Border county sheriff says Sinaloa cartel bringing ‘very violent situation’ after ‘hasty’ Biden orders

Border county sheriff says Sinaloa cartel bringing 'very violent situation' after 'hasty' Biden orders


The Biden administration pulled the plug on border wall construction on day one, and Cochise County, Ariz. Sheriff Mark Dannels told “Justice with Judge Jeanine” his policies have only incited more violence.

“In our county, we deal strictly with cartel trafficking,” he said. “The Sinaloa cartel – they control all human smuggling in this county, they have control on drug smuggling in this county and we see it. It’s a very violent situation … when it comes to the cartels pushing people through.”

Host Jeanine Pirro visited the site in Arizona where border wall construction was halted. The sheriff said it took nearly one year to build infrastructure and roads in his area before wall materials could even be cemented in.

“It’s a mess up here,” he said. “It’s in disarray.”

PHOTOJOURNALIST: BIDEN GIVING MEDIA ‘ZERO ACCESS’ TO BORDER OPERATIONS

Dannels explained that Arizona’s rural landscape and mountain range hideouts are attractive to cartels.

The sheriff indirectly addressed President Biden, pressing that he must get border personnel and immigration experts to the table to discuss what’s best for national security.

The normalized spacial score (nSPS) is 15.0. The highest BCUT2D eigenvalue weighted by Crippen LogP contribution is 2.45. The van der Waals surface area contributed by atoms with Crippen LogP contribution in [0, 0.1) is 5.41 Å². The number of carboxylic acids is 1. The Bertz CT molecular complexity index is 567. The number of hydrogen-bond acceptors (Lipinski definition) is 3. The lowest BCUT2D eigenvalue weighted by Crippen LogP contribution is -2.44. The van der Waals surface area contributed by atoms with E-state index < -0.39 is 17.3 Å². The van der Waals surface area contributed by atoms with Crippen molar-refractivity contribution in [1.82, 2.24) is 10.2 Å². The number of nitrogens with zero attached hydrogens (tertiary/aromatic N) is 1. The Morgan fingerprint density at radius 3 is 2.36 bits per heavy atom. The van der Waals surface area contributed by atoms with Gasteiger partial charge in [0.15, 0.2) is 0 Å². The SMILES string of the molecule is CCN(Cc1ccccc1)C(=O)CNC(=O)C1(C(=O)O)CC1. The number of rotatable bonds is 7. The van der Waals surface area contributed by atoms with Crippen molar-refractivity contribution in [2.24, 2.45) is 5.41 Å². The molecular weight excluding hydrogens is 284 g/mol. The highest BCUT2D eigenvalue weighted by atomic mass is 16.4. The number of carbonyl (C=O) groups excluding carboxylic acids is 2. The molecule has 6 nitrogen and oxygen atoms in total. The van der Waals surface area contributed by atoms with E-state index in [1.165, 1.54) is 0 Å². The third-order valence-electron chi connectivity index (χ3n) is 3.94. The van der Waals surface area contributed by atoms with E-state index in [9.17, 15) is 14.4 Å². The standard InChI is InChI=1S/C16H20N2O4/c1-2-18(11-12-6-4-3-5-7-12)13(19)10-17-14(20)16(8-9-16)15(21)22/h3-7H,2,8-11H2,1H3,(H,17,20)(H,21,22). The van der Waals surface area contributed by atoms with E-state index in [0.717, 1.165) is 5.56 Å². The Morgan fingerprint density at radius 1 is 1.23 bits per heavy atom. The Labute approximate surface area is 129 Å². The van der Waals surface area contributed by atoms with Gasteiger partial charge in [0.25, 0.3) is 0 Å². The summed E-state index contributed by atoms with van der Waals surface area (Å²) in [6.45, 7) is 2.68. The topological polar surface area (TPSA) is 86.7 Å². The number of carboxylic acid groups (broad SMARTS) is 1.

“The bottom line, Mr. President, is you and I share one thing – the citizens of this country,” he said. “And these reckless and hasty plans and executive orders only serve one purpose – to open up our country for public safety disasters.”

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“We’re in a global health pandemic but we’re being ignored on the southwest border,” he continued. “It’s almost like we’re not part of America anymore. … What I’m seeing down here is total opposite of what the CDC is recommending. … Are we part of this country or are we not?”

Dannels said border officials have been detecting up to 500 unaccompanied minors and 4,000 adults crossing the border per day. The sheriff said a majority of migrants coming over into Cochise County come dressed in camouflage – a dress code set up and sold by cartels.



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